Giustarini E, Pinchera A, Fierabracci P et al (2006) Thyroid autoimmunity in patients with malignant and benign breast diseases before surgery. Eur J Endocrinol 154:645–649PubMedCrossRefGoogle Scholar
  9. 9.
    Venturi S (2001) Is there a role for iodine in breast diseases? Breast 10:379–382PubMedCrossRefGoogle Scholar
  10. 10.
    Ghent WR, Eskin BA, Low DA et al (1993) Iodine replacement in fibrocystic disease of the breast. Can J Surg 36:453–460PubMedGoogle Scholar
  11. 11.
    Estes NC (1981) Mastodynia due to fibrocystic disease of the breast controlled with thyroid hormone. Am J Surg 42:764–766CrossRefGoogle Scholar
  12. 12.
    Goodson WH, Moore DH (2002) Overall clinical breast examination as a factor in delayed diagnosis of breast cancer. Arch Surg 137:1152–1156PubMedCrossRefGoogle Scholar
  13. 13.
    Surks MI, Ortiz E, Daniels GH et al (2004) Subclinical thyroid disease: scientific review and guidelines for diagnosis and management. JAMA 291:228–238PubMedCrossRefGoogle Scholar
  14. 14.
    Mansel RE, Fenn NJ, Davies EL (1998) Benign breast disease and its management. In: Johnson CD, Taylor I (eds) Recent advances in surgery, vol 21. Churchill Livingstone, Edinburgh, pp 71–83Google Scholar
  15. 15.
    Delange F, Bastiani S, Benmiloud M (1986) Definitions of endemic goiter and cretinism, classification of goiter size and the severity of endemias, and survey techniques. In: Dunn JT, Pretell EA, Daza CH et al (eds) Towards the eradication of endemic goiter, cretinism, and iodine deficiency. Pan American Health Organization, Washington, DC, p 502Google Scholar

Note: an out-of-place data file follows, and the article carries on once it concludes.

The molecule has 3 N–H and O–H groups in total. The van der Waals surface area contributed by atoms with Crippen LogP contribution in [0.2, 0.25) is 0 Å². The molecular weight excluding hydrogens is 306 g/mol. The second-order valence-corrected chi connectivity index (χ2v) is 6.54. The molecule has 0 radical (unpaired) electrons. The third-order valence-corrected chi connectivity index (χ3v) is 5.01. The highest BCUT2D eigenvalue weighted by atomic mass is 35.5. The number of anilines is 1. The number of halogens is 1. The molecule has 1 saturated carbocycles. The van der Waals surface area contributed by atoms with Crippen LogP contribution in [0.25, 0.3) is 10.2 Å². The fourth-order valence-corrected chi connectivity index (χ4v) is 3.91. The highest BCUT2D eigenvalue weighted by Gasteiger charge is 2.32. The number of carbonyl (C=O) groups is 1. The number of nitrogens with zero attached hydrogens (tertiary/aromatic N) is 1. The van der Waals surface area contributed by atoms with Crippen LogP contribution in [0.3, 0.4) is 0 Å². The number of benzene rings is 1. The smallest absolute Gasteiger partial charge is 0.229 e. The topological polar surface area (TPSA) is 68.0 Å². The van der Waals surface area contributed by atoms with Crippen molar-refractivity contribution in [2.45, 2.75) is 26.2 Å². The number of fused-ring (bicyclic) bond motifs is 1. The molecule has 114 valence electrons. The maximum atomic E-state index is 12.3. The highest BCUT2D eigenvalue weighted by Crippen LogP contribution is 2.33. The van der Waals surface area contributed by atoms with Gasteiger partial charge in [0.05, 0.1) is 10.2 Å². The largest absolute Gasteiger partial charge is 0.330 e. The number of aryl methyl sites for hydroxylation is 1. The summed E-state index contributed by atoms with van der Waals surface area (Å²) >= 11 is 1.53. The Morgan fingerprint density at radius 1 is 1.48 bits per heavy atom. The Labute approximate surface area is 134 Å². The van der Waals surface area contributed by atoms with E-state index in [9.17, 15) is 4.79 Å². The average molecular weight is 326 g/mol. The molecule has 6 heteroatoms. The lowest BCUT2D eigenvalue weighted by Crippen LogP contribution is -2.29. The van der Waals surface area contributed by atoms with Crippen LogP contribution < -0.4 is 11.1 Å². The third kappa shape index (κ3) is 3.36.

16. 16.
    Saraiva PP, Figueiredo NB, Padovani CR et al (2005) Profile of thyroid hormones in breast cancer patients. Braz J Med Biol Res 38:761–765PubMedCrossRefGoogle Scholar
  17. 17.
    Shering SG, Zbar AP, Moriarty M et al (1996) Thyroid disorders and breast cancer. Eur J Cancer Prev 5:504–506PubMedGoogle Scholar
  18. 18.
    Cristofanilli M, Yamamura Y, Kau SW et al (2005) Thyroid hormone and breast carcinoma: primary hypothyroidism is associated with a reduced incidence of primary breast carcinoma. Cancer 103:1122–1128PubMedCrossRefGoogle Scholar
  19. 19.
    Rao VR, Lakshmi A, Sadhnani MD (2008) Prevalence of hypothyroidism in recurrent pregnancy loss in first trimester. Indian J Med Sci 62:359–363Google Scholar
  20. 20.
    Gupta S, Saha PK, Mukhopadhyay A (2008) Prevalence of hypothyroidism and importance of cholesterol estimation in patients suffering from major depressive disorder. J Indian Med Assoc 106:240–242PubMedGoogle Scholar
  21. 21.
    Baloch Z, Carayon P, Conte-Devolx B et al (2003) Guidelines committee, national academy of clinical biochemistry: laboratory medicine practice guidelines—laboratory support for the diagnosis and monitoring of thyroid disease. Thyroid 13:3–126PubMedCrossRefGoogle Scholar
  22. 22.
    Baskin HJ, Cobin RH, Duick DS et al (2002) American Association of Clinical Endocrinologists medical guidelines for clinical practice for the evaluation and treatment of hyperthyroidism and hypothyroidism. Endocr Pract 8:457–469PubMedGoogle Scholar
  23. 23.
    Vanderpump MP, Tunbridge WH, French JM (1995) The incidence of thyroid disorders in the community: a twenty-year follow-up of the Whickham survey. Clin Endocrinol (Oxf) 43:55–68CrossRefGoogle Scholar
  24. 24.
    Wilson GR, Curry RW (2005) Subclinical thyroid disease. Am Fam Physician 72:1517–1524PubMedGoogle Scholar
  25. 25.
    Arrigo T, Wasniewska M, Crisafulli G et al (2008) Subclinical hypothyroidism: the state of the art. J Endocrinol Invest 31:79–84PubMedGoogle Scholar

Copyright information

© Société Internationale de Chirurgie 2009

Authors and Affiliations

  • Panchagan R. K. Bhargav
    • 1
  • Anjali Mishra
    • 1
    Email author
  • Gaurav Agarwal
    • 1
  • Amit Agarwal
    • 1
  • Ashok Kumar Verma
    • 1
  • Saroj Kanta Mishra
    • 1
  1. 1.Department of Endocrine SurgerySanjay Gandhi Postgraduate Institute of Medical SciencesLucknowIndia

Personalised recommendations